Haddam Connecticut 06424
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In 1660 the Connecticut Colonial Legislature sent Matthew Allyn and Samuel Willys down the Connecticut River from Hartford to purchase land from the Wangunk Indian Tribe at the place the English called ‘Land of Thirty Mile Island’. The island, now known as Haddam Island was thought to be thirty miles from the mouth of the “Grate River” at Long Island Sound (it is only 17 miles from the mouth of river). In May 1662 the Englishmen finally purchased land comprising approximately 104 square miles and extending in six miles on each side of the river from the straits at “Pattyquonck” (now Chester) to the Mattabeseck-Mill River (now Middletown) across to the line of Chatham (now East Hampton). The English paid 30 coats (worth approximately $100) for the land from four Native American chiefs, two queens and others. The Native Americans did set aside some property for their own use including 40 acres at Cove Meadow (Chester) and Haddam Island as well reserving the right to hunt and fish where they pleased.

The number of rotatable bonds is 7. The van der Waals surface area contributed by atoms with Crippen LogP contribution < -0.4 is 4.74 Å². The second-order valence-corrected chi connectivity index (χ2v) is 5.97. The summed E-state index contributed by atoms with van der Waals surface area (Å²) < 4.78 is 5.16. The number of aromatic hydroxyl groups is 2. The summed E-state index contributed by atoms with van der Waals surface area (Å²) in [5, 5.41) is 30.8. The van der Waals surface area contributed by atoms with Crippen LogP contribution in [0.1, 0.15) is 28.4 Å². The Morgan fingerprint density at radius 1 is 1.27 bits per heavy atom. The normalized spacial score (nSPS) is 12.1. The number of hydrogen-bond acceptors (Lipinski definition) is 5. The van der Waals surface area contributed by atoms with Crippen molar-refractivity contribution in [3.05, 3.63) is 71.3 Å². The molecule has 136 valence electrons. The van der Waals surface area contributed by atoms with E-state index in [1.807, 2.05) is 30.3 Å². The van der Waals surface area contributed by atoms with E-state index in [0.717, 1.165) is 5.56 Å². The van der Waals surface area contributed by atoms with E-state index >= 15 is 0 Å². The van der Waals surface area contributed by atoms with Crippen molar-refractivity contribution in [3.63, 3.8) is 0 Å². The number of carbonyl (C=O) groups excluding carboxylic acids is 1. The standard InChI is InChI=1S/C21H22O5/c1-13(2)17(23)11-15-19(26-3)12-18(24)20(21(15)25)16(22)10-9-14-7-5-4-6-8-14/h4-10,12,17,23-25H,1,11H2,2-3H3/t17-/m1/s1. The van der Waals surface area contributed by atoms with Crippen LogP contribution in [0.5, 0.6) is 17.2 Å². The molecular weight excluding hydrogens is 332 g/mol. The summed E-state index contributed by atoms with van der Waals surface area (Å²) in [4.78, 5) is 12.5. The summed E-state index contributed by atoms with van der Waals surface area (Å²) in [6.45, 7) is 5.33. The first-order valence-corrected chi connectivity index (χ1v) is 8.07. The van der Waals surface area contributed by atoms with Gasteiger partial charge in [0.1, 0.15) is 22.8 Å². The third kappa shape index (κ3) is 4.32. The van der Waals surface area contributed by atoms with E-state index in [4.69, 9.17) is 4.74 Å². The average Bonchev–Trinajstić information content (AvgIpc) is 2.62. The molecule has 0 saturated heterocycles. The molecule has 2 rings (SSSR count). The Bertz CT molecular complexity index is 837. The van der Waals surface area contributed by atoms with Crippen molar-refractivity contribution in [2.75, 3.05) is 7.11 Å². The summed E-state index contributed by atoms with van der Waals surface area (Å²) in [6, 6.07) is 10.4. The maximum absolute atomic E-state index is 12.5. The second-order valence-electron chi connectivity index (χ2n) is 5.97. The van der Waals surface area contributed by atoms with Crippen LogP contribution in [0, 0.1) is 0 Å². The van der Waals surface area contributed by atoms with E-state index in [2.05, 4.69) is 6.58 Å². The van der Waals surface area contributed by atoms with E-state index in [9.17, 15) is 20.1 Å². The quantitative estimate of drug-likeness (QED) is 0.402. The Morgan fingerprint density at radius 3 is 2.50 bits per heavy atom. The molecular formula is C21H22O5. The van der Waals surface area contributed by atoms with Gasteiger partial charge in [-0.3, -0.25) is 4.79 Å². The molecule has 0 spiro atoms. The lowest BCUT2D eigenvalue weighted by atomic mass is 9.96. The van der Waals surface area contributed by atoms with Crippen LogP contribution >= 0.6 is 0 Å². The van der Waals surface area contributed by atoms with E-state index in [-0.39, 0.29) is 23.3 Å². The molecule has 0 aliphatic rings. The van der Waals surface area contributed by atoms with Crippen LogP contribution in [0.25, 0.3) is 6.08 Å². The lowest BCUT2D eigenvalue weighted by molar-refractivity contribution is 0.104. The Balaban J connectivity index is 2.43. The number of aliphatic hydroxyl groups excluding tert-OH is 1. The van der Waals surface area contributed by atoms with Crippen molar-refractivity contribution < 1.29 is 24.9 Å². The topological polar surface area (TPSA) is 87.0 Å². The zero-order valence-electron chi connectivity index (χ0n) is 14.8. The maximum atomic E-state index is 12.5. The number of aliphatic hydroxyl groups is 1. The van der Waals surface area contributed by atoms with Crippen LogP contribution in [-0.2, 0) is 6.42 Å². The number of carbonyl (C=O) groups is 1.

Originally there were two small settlements on the west bank of the river, the Town Plot was laid out along the southern end of what is presently Walkley Hill Road and extended to the old burying ground (Burial Yard at Thirty Mile Island Plantation) and the Lower Plantation was settled south of the Mill Creek in the area now known as Shailerville. Each proprietor was given a home lot and land for farming. There was also land set aside for a meetinghouse and ministers lot. In October 1668 town was incorporated and given the name Haddam after Much Hadham in England. Haddam had very little tillable agricultural land and the best farming land was located along the river. Early residents utilized all of the natural resources available to them including water, fish, timber and granite in order to survive. The Connecticut River was a major source of income and transportation for the first 200 years of the town existence. Shipyards were built along the river, while many other small tributaries provided waterpower for mills and eventually factories.
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New England Towns